13) Padres 3, Texas 0:
— Joe Musgrove threw a no-hitter for San Diego.
— Padres have played 8,206 games; this was their first no-hitter.
— San Diego has thrown 30 one-hitters, been no-hit 10 times themselves.
— Only Texas baserunner was a hit batsman.
— Musgrove grew up in San Diego, is a lifelong Padre fan.
12) Way back when, July 21, 1970; Padres were playing the Mets at home. San Diego’s 2nd year in the major leagues. Clay Kirby was throwing a no-hitter through 8 innings, but San Diego still trailed 1-0; they pinch-hit for Kirby in the bottom of the 8th (future Toronto manager Cito Gaston was the pinch-hitter).
The relief pitcher gave up two runs in the top of the 9th, Padres lost 3-0, but 51 years later, they finally get their first no-hitter.
11) Victor Caratini was San Diego’s catcher last night.
Last season, there were two no-hitters in the major leagues, Lucas Giolito for the White Sox, Alec Mills for the Cubs.
Catcher for Alec Mills’ no-hitter? Victor Caratini.
10) Seattle got four outs from newly acquired P James Paxton this season, before his arm blew out and now he needs Tommy John surgery and is out for the next year-plus.
9) 41-year old Rich Hill pitches for Tampa Bay: he’s had an interesting career:
2005-08— 18-17, 4.37 in 64 games (54 starts) for the Cubs.
2009— 3-3, 7.80 in 14 games (13 starts) for Baltimore
2010-12— allowed four runs in 31.2 total IP in relief, for Boston.
2013— allowed 30 runs in 38.2 IP in 63 relief stints for Cleveland.
2014— faced four batters for the Angels, didn’t get any of them out
2014— allowed one run in 5.1 IP in 14 relief stints for Bronx.
2015— 2-1, 1.55 in four starts for Boston
2016— 9-3, 2.25 in 14 starts for the A’s
2016-19— 30-16, 3.16 in 68 starts for the Dodgers
2020— 2-2, 3.03 in eight starts for Minnesota.
2021— Now he pitches for Tampa Bay. Quite a career.
8) Tejay Antone is a relief pitcher for the Reds; his father played football at Oklahoma, was on the Sooners’ 1975 national title team.
7) Cincinnati Bearcats fired basketball coach John Brannen Friday; this season a lot of players complained about the coach, some of them transferred and when you go 12-11 at a school that is used to winning, people aren’t very loyal.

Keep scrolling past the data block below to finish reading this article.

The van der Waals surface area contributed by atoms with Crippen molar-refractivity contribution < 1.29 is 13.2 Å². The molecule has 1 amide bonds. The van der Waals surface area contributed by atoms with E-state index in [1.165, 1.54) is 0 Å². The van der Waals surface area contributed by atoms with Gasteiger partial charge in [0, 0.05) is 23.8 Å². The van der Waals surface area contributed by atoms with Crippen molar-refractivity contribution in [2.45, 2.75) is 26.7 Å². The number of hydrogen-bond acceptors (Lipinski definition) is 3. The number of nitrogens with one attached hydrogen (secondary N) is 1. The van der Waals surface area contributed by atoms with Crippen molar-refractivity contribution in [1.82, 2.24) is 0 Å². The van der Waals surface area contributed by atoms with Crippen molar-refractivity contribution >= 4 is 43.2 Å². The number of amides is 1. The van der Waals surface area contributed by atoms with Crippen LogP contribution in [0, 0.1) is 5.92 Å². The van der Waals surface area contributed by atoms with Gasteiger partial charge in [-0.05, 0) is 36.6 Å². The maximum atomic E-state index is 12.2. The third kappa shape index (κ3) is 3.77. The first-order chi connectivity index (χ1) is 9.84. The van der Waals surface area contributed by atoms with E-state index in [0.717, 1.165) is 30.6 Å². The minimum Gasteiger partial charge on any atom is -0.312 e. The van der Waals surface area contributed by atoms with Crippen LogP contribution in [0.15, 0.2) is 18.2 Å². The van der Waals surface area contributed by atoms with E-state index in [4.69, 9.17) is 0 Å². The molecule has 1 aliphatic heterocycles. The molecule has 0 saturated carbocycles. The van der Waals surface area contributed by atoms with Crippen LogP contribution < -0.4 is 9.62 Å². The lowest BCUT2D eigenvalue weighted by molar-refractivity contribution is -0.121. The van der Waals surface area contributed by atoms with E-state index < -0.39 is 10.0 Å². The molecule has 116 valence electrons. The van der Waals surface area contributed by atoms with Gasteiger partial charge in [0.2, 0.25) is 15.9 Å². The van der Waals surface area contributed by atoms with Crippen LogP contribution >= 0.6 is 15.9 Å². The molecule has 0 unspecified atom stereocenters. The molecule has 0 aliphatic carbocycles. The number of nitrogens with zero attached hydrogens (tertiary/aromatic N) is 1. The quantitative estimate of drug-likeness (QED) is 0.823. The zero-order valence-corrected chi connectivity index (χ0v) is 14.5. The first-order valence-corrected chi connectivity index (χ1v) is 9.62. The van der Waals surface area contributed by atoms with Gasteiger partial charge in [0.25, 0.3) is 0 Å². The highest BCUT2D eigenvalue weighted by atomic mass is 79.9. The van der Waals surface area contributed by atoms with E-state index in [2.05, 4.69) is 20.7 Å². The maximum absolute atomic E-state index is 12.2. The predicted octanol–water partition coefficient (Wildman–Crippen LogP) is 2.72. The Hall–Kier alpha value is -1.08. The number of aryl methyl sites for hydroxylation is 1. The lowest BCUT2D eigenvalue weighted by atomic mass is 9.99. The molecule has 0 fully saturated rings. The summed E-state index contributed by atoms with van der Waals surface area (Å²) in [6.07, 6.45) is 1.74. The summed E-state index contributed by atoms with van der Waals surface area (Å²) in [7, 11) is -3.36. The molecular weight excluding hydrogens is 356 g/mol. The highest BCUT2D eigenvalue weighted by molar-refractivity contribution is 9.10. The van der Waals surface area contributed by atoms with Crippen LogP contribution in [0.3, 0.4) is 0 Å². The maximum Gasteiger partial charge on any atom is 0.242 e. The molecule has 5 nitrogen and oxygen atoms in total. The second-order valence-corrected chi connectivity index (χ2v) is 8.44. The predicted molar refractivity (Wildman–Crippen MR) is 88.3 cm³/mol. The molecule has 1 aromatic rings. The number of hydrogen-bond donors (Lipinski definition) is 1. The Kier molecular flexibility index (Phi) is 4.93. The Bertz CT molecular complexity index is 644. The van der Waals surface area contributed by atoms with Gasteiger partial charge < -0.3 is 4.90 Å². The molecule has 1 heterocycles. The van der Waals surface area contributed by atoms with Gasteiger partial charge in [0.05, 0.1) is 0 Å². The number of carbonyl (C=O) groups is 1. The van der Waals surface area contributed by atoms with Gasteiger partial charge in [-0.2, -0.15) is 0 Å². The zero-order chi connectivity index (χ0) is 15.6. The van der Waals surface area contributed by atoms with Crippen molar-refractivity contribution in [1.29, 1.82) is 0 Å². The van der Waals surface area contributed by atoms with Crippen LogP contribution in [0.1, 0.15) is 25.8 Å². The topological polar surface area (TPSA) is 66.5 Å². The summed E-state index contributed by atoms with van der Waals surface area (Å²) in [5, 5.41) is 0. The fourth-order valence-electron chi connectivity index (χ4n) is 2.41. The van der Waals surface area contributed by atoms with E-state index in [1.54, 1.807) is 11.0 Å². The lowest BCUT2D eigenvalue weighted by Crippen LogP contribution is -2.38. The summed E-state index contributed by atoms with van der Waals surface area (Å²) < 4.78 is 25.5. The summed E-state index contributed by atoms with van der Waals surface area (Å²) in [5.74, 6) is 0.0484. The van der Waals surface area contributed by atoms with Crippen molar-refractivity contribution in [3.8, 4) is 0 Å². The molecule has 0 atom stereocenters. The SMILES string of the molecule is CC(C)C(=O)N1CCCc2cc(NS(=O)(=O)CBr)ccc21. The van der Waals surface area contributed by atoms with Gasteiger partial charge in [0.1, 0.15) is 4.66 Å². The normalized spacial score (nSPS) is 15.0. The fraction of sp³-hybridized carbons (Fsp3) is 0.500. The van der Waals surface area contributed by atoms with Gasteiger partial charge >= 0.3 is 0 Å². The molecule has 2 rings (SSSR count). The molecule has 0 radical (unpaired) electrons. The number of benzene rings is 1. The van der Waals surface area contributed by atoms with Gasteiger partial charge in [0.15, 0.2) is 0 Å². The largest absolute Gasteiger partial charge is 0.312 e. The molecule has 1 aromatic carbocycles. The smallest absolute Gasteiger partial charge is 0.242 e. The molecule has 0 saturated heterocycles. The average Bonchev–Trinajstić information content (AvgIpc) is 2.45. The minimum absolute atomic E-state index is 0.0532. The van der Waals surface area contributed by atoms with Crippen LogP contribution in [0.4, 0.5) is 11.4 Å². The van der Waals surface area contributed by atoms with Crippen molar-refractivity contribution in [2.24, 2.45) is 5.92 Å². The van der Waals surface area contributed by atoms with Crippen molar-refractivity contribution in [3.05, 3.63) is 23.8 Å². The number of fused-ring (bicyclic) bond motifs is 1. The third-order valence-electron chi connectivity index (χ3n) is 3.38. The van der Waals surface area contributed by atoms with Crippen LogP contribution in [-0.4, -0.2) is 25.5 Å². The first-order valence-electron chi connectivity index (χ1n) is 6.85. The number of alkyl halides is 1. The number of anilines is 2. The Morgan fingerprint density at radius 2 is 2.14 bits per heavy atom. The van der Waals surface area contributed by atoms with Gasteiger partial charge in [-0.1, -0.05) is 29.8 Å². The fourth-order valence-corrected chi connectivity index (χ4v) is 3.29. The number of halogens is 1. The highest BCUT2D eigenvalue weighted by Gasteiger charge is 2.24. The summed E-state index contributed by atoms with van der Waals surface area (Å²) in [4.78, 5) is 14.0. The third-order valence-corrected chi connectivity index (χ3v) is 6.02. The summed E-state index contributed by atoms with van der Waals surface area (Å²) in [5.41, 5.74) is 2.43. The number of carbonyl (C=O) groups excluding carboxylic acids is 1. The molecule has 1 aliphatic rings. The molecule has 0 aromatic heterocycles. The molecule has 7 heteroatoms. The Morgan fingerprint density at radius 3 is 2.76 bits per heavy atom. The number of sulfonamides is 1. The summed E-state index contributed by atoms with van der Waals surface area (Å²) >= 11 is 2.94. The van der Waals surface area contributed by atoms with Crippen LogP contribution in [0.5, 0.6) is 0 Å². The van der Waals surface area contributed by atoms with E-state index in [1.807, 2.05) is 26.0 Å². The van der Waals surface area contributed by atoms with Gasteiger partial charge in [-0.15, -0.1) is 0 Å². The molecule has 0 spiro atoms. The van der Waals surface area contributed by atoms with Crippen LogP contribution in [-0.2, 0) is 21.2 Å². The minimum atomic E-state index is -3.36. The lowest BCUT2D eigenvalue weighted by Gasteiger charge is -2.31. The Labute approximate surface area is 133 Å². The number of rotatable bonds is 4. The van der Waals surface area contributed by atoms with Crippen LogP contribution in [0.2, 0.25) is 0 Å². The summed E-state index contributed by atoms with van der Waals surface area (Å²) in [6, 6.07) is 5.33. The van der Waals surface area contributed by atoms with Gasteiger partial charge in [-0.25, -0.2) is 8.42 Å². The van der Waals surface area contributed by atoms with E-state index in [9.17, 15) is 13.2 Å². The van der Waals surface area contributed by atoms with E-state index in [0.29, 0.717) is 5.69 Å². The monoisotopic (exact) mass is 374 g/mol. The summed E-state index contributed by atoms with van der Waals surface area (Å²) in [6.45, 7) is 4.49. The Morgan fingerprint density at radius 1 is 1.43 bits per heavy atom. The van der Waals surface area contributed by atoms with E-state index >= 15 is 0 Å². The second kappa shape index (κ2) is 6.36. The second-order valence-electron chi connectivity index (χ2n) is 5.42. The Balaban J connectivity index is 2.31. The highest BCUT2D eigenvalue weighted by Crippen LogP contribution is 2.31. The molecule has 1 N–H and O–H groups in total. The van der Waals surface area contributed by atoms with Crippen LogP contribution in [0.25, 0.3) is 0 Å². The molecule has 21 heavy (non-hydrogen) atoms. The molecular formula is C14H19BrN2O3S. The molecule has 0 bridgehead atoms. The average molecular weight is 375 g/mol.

Brannen went 32-21 in two years at Cincinnati, after going 81-51 in four years at Northern Kentucky.
I read a fairly long article about the situation, which didn’t name any specific complaints that the players had, other than Brannen had rules about what players could/couldn’t wear at team functions— stuff like that appears to have turned the players against him.
This season was probably lot harder on the players than we realize— they were basically alone all the time, even when they ate. Tensions ran high; apparently at Cincinnati, they boiled over.
6) Clippers’ defensive stalwart Patrick Beverley broke a bone in his left hand, had surgery on it, is out a minimum of 3-4 weeks.
5) Duncan Robinson is in his third year in the NBA, scoring 13.1 ppg for Miami; he’s scored 12.2 ppg in his pro career, is a career 42.5% shooter behind the arc. Not bad for a kid who played his freshman year of college at Division III Williams College.
He transferred from Williams to Michigan after one year; this almost never happens. D-3 basketball is good quality, but there is generally a huge gap in size/athletic ability between those levels. Kids in Division III are paying to go to college, plus they play ball.
Robinson actually scores more now than he did in college; he scored 9.3 ppg in three years at Michigan. Shooting is at a premium in the NBA, especially 6-7 guys who can shoot.
4) Hawks 120, Bulls 108:
— Chicago’s Zach LaVine scored 39 points in first half, but Chicago’s whole team was outscored 67-42 in the second half.
— Much-improved Atlanta has spurted since hiring Nate McMillan as its coach; they’re 28-25 and are the #5-seed in the East.
3) Dodgers 1, Nationals 0— Justin Turner’s 6th-inning homer was the only run, as LA won its home opener, and got its World Series rings, which are very large.
2) Angels 7, Toronto 1— Shohei Ohtani knocked in four runs for the 6-2 Angels.
1) A’s 6, Houston 2— Sean Manaea pitched six stellar innings, as Oakland got a much-needed win. Lowrie, Olson, Canha homered for the A’s.